Perhaps I mentioned we have a new kitty? Well, I'll get to that.
What we also have is a florid yeast infection in Josie's diaper - still. And did you know that the Canesten for foot fungal infections has the same ingredients as in the coochy one (and yet it is still not something I'm flashing around the drugstore checkout)? (Okay - Steve's not. I sent him for the refill.) On Sunday we attempted a family outing, only to turn around and head to the Children's Clinic for a walk-in appointment because the phrase "bum hurts" was being repeated incessantly. We knew that she was suffering a bit from the yeast problem, but all redness had gone away. Frequent diaper changes, alterations to our diets, baths and extra care had removed the worst of it. What could it be that was cause for such insistence?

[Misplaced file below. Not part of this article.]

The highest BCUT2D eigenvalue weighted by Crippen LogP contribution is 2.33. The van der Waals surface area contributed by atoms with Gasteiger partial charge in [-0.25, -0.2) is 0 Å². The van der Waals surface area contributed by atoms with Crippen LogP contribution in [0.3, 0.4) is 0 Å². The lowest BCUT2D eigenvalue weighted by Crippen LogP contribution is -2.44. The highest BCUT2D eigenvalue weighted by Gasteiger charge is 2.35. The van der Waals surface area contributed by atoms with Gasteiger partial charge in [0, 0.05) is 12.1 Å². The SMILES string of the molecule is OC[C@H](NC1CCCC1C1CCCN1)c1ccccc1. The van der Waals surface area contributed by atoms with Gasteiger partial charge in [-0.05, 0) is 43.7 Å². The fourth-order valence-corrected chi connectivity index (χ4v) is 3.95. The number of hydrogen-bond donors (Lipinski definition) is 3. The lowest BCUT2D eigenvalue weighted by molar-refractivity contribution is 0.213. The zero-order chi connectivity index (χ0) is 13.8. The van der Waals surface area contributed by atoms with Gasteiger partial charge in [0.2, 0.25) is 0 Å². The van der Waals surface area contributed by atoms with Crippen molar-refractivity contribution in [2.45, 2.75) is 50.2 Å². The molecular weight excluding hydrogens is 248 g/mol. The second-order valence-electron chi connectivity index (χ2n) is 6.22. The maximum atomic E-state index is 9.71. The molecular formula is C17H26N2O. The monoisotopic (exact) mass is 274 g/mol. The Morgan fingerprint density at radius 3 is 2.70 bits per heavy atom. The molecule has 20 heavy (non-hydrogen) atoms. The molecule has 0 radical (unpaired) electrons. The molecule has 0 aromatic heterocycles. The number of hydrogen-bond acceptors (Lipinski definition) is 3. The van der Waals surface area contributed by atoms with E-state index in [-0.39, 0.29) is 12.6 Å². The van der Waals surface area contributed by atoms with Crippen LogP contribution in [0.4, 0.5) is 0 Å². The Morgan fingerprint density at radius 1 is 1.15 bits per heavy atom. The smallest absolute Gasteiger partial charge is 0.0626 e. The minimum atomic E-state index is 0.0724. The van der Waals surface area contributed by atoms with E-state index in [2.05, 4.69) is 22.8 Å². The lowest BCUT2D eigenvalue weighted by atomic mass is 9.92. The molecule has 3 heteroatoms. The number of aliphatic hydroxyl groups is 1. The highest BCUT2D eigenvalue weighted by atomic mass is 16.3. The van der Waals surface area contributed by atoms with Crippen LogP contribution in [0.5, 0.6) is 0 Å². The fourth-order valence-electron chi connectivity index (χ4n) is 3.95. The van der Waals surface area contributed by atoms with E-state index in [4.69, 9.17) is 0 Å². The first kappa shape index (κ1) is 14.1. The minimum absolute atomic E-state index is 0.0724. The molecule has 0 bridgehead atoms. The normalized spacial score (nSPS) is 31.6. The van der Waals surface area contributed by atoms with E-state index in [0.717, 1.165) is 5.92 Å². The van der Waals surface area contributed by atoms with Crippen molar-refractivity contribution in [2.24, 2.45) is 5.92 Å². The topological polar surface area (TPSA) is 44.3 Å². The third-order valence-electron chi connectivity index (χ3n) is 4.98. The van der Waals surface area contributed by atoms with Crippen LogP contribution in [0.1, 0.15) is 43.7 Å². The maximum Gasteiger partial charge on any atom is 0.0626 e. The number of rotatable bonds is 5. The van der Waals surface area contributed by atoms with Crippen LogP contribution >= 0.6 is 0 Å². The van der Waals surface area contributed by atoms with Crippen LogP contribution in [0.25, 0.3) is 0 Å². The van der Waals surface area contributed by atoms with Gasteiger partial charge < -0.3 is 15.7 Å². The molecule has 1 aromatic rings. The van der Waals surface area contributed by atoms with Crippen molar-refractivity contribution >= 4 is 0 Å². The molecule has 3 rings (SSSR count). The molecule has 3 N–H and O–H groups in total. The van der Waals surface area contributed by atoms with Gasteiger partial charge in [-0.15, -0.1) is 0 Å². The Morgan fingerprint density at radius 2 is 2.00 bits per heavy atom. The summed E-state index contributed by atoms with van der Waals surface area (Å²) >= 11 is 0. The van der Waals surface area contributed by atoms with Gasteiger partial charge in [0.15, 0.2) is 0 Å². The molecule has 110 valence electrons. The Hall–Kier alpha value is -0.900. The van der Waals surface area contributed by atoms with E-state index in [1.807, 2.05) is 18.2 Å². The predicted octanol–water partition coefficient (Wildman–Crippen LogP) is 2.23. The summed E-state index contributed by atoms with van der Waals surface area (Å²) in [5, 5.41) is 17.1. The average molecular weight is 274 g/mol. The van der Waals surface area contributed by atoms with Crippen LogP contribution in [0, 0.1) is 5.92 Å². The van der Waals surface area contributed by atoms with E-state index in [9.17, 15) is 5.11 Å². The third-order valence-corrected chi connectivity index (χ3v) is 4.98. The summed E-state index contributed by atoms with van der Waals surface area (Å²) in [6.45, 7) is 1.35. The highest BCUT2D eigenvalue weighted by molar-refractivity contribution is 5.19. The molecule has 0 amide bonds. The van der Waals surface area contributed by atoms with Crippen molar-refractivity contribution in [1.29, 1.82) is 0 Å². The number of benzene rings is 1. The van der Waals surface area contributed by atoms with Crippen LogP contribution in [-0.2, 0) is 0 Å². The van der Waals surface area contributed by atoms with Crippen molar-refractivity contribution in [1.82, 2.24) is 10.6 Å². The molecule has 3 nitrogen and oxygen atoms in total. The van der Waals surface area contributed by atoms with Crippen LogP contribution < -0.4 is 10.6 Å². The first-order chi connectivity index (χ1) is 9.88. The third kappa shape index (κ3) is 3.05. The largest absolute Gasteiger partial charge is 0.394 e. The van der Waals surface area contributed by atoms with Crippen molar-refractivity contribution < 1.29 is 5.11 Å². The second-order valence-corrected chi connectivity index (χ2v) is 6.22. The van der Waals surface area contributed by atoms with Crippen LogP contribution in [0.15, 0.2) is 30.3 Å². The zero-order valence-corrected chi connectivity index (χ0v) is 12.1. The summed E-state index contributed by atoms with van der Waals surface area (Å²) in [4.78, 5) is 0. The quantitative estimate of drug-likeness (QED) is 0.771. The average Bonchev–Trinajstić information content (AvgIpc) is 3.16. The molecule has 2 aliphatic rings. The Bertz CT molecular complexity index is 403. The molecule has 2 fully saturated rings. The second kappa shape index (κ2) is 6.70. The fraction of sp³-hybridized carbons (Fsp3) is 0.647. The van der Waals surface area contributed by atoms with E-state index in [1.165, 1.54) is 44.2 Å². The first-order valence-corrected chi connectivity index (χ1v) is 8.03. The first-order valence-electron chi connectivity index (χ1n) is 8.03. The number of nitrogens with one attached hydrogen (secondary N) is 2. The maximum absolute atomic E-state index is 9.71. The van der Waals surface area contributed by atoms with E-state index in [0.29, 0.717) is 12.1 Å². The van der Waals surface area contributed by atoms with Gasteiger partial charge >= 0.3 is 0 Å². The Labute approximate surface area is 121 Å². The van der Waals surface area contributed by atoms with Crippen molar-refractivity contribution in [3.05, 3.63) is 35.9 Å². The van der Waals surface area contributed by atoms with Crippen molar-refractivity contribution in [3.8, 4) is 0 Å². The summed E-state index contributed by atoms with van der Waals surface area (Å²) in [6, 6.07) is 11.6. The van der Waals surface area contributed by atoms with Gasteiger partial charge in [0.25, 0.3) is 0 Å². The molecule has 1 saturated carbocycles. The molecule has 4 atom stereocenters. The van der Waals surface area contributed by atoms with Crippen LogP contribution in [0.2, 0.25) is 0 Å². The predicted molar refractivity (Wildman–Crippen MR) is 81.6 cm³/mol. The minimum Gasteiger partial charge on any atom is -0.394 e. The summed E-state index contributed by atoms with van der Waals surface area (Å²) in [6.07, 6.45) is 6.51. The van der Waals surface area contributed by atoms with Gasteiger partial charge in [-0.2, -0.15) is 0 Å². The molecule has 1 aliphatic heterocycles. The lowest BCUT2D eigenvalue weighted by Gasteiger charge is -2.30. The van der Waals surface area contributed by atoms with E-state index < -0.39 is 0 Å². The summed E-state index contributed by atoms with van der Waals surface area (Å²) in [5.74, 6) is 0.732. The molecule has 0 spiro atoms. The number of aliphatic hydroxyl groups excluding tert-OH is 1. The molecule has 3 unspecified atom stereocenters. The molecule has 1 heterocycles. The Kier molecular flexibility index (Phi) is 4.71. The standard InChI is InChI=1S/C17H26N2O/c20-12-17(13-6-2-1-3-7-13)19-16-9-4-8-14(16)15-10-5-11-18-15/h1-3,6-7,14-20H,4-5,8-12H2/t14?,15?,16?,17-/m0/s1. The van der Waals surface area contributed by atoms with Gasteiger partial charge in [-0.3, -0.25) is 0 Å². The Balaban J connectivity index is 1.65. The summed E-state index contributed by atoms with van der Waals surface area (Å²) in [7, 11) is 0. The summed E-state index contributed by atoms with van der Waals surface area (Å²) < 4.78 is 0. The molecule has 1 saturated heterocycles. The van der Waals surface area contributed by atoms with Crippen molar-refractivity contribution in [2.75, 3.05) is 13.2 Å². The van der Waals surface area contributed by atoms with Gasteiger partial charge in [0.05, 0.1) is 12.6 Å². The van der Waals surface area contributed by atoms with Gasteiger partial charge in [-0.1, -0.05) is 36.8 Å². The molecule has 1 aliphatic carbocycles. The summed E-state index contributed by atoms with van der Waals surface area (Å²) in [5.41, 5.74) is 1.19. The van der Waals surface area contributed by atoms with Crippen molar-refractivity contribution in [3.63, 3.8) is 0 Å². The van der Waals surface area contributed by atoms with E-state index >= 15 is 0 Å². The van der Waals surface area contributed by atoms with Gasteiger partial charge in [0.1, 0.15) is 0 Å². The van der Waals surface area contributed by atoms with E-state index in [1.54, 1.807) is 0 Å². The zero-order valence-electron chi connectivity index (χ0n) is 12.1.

I kept thinking UTI,that maybe she was saying it all the time because it felt like she had to "go". But no fever? Googling told me that well, it could happen. So we get to the walk-in clinic after travelling from the East end to the West end and back, and what does the doctor find in a very sensitive spot DESPITE Josephine's having had a bath and a clean diaper with cream and the utmost in care before we left just an hour before?
A corn kernel.
I'm having it gilded and mounted as a trophy for the Worst Mommy of the Year award. Who's next in line?